Daily Covid tests drop as Pakistan lodges 11 cases
NIH data shows positivity ratio standing at 0.36%: China reports 60,000 Covid-related deaths in one month
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The daily number of tests dropped to a little over 3,000 as Pakistan lodged 11 more Covid-19 infections with no fatality during the last 24 hours (Sunday), showed the statistics released by the National Institute of Health (NIH) on Monday morning, reported 24NewsHD TV channel.
According to the NIH data, the death toll in the country remained the same at 30,640 whereas the number of total infections now soared to 1,576,080 after adding the fresh 11 cases.
During the last 24 hours (Sunday), 3,085 tests were conducted throughout the country whereas the positivity ratio stood at 0.36 percent. The number of patients in critical care stood at 14.
COVID-19 Statistics 16 January 2023— NIH Pakistan (@NIH_Pakistan) January 16, 2023
Total Tests in Last 24 Hours: 3,085
Positive Cases: 11
Positivity %: 0.36%
Patients on Critical Care: 14
China reports 60,000 Covid-related deaths
China has reported 60,000 Covid-related deaths in just over a month, the first major death toll released since the country stopped its zero-Covid policy.
China has been widely accused of underreporting coronavirus deaths, despite evidence of hospitals and crematoriums being overrun.
According to officials, China recorded 59,938 Covid-related deaths between 8 December and 12 January.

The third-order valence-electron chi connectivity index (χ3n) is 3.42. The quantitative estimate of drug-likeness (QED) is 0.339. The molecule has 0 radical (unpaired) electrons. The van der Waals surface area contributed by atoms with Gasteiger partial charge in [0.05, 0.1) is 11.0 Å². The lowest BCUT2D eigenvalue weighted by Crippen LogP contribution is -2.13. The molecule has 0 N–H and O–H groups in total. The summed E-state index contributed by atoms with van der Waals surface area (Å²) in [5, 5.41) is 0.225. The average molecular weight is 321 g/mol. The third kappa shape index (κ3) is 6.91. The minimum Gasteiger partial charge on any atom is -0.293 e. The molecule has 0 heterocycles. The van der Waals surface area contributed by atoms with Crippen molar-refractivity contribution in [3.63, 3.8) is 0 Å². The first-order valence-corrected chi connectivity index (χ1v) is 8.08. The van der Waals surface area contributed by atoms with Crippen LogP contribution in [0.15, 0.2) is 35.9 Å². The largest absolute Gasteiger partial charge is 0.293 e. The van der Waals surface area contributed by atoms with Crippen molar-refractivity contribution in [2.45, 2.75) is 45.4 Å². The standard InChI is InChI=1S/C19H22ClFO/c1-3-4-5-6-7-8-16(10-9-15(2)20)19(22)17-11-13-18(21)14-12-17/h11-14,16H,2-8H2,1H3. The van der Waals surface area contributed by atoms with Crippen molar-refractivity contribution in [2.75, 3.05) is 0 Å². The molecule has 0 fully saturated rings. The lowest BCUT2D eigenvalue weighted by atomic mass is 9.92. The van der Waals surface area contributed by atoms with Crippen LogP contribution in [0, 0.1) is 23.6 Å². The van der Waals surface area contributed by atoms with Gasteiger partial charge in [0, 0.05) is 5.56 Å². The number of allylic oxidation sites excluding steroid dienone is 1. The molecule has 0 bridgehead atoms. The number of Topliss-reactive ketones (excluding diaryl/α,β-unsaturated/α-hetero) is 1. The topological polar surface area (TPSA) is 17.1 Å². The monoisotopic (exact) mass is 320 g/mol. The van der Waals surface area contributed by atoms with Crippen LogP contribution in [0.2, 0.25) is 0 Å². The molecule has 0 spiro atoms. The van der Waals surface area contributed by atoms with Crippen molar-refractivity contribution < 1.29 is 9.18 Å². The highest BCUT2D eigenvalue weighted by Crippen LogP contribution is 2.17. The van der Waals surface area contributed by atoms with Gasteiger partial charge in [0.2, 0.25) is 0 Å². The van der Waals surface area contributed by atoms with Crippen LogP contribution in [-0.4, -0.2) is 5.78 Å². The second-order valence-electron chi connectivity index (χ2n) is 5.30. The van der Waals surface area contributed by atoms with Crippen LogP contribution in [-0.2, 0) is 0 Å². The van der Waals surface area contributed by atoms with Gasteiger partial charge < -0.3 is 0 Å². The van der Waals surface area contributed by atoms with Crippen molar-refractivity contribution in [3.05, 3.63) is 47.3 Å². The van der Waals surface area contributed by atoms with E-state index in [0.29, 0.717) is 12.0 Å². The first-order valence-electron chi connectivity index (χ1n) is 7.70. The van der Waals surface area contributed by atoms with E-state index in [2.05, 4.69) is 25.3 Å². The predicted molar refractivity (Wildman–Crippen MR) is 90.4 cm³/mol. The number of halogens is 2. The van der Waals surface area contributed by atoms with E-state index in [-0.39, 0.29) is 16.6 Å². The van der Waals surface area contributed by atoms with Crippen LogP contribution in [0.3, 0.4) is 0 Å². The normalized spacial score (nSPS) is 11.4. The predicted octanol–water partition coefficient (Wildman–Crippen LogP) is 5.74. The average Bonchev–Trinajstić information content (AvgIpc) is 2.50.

Most of those who died were over 80, with most having underlying conditions.
The figures, include 5,503 deaths caused by respiratory failure directly due to the virus, and 54,435 caused by underlying conditions combined with the virus. The real total is likely to be higher because which the figures refer only to deaths recorded at medical facilities.
Last month, Beijing changed the way it categorises Covid deaths, only counting towards its total those who died of respiratory failure directly induced by the virus.
The World Health Organisation criticised the definition, describing it as "too narrow".
Beijing has always contended that its figures are accurate, calling on the WHO to "uphold a scientific, objective and just position".
Officials said that the peak of patients hospitalised with severe Covid was in early January, although the number subsequently remained high.
They said that they would continue to monitor the situation in rural areas, focusing on early detection and prioritising treatment of the most vulnerable.
Details for BBC